So hope for a great sea-change
On the far side of revenge.
Believe that further shore
Is reachable from here.
Believe in miracle
And cures and healing wells.
—Seamus Heaney, “The Cure At Troy” 
Only by choosing not to return evil for evil will we heal the ills of our world.
On the Thursday of the Republican National Convention, a six-year-old sang a medley that began, “Let there be peace on Earth, and let it begin with me.” I won’t pester you with my thoughts about political conventions. But that little girl vocalized a longing of mine.
In less than two months we have witnessed a cataclysm of deadly violence. It has surged through the news so rapidly that I cannot keep track.
As the floodwaters rise, I flirt with cynicism. I question whether calls for systemic change will help. I doubt whether “thoughts and prayers” matter. I wonder whether naming our problem as sin (sin that only Christ can redeem) is instead just a dodge from getting involved. I wonder whether humanity can change.
For deadly violence is very old. Within five generations of Cain’s sin, escalating hostilities led to murder (Gen. 4:23-24). Less than two chapters later, “the earth was filled with violence” (Gen. 6:11; see also Ezek. 7:23). So I despair that anything might make a difference.
But if I were to indulge my despair, wouldn’t I simply be practicing the sin of indifference? Giving up is a convenient enough option for a middle-aged white man who, relatively safe in his suburban home, could ignore all the sorrow and simply ponder puzzles of church polity (see Amos 6:4-6).
And wouldn’t my cynicism suggest that God does not intercede to change human hearts? Wouldn’t it deny God’s call to be agents of redemption in a deeply wounded world? But if I am to be an agent of redemption, how?
Elie Wiesel’s death this past month reawakened the question of God’s activity in a violent world. As his Night insists, an all-loving, all-powerful God ought to have done something more to stop the Jewish Holocaust.
Wiesel impressed me as a modern-day Job. They may have fought against different simplistic answers, but both refused to believe in a God who could be rescued by shallow theology. Only a God who could answer the fury of a deeply personal faith deserved to be its object.
And Wiesel eventually did return to faith—not to faith in an easily-explained God, but in one who steadfastly outwaited his angry silence. This is the God we proclaim, this powerfully patient God, who stands staring at the horizon, waiting for a sign of the prodigal’s return (Luke 15:20).
We trust not in a God who overcomes our hostility in an instant, as though by magic or “divine fiat.” We confess instead a God who in Jesus Christ overcomes our hatred and wrath in his person and patiently, graciously replaces it with his righteousness until we are the very righteousness of God (II Cor. 5:21; see also Rev. 13:8, John 1:29).
We not only proclaim. We follow. Perhaps this is the answer both to Wiesel’s challenge and our responsibility.
For if God does not respond with divine fiat, then neither can we create peace by force of will. Perhaps the Cross is not just what Jesus did. Perhaps every real solution to human sin, including violence, will also take the shape of the Cross.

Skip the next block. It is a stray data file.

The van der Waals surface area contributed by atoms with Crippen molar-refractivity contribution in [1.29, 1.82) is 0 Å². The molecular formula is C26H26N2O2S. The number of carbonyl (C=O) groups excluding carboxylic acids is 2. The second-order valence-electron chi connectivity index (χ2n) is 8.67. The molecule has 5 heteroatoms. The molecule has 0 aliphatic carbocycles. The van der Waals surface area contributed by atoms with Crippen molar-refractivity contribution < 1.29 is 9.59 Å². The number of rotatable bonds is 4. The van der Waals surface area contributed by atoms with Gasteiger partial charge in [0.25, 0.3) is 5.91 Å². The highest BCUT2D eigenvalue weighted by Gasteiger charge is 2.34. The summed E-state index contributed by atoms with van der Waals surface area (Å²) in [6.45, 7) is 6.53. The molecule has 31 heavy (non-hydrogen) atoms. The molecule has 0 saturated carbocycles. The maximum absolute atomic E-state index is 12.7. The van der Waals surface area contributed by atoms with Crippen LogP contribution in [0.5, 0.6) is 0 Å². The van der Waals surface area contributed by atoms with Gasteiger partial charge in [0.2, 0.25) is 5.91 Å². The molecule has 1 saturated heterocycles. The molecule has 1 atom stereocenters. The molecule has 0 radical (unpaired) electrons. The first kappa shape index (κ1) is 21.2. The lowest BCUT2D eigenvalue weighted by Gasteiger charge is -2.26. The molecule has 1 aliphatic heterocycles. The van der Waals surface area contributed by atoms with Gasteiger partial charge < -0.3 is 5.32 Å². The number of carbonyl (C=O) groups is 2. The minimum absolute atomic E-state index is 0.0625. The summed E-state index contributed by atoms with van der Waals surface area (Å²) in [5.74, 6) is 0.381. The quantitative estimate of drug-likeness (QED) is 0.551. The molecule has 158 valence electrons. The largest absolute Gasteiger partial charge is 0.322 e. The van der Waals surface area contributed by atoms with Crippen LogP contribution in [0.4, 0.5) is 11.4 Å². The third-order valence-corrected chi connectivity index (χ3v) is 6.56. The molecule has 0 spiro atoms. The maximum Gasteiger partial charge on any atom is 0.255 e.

The idea took shape when I read recently about police officers trained to de-escalate situations of domestic violence. When pushed (literally), they did not respond with the force they were authorized to use. Such an act, it occurred to me, embodies the Cross (see Phil. 2:5-8).
And once I read of their choice, the examples flowed in:
* A woman at a dinner party offered a glass of wine to an armed robber, and after a surprisingly pleasant exchange the man declared, “I think I’ve come to the wrong place.”
* Danish police officers targeted prospective ISIS recruits, not to detain them, but to provide them with education, housing and even psychiatric care—and ISIS recruiting rates declined.
* Most recently, the local police and Black Lives Matter leaders held a cookout together rather than a demonstration in Wichita, Kansas.
One journalist has called these actions “flipping the script.” They sound to me like living according to the Way of Christ (Mt. 5:43-48; Mark 8:34-38; Lk. 6:27-36; Rom. 12:9-21). Over against my despair at the seemingly endless violence, I find hope in such choices.
I don’t place much stock in saying “the problem is human sin” if doing so only explains away undeserved deaths—or worse, suggests that conversion without repentance is good enough. Neither am I impressed with symbolic acts that satisfy our longing to do something but accomplish little. And while I do believe we must work hard together unto “the promotion of social righteousness,” it too is not enough.
All of these are worthy beginnings. But if the Savior of the world has nail-pierced hands and a wound in his side, then we will not further his redemptive work without our own sacrifices. Without the eyes of faith, the road to true victory may very well look like a series of retreats.
Somewhere along the Way—
 Many of my observations and examples for this column come from friends’ posts to Facebook. I am grateful to the contributions you have made to my own thinking on the events of the last weeks.
 I’m sure someone of greater prominence has already made the comparison. But I honestly don’t know whom to credit. I welcome your enlightenment.
 The example is under the section titled “Guiding Principles” near the end of a longer article from the Washington Post.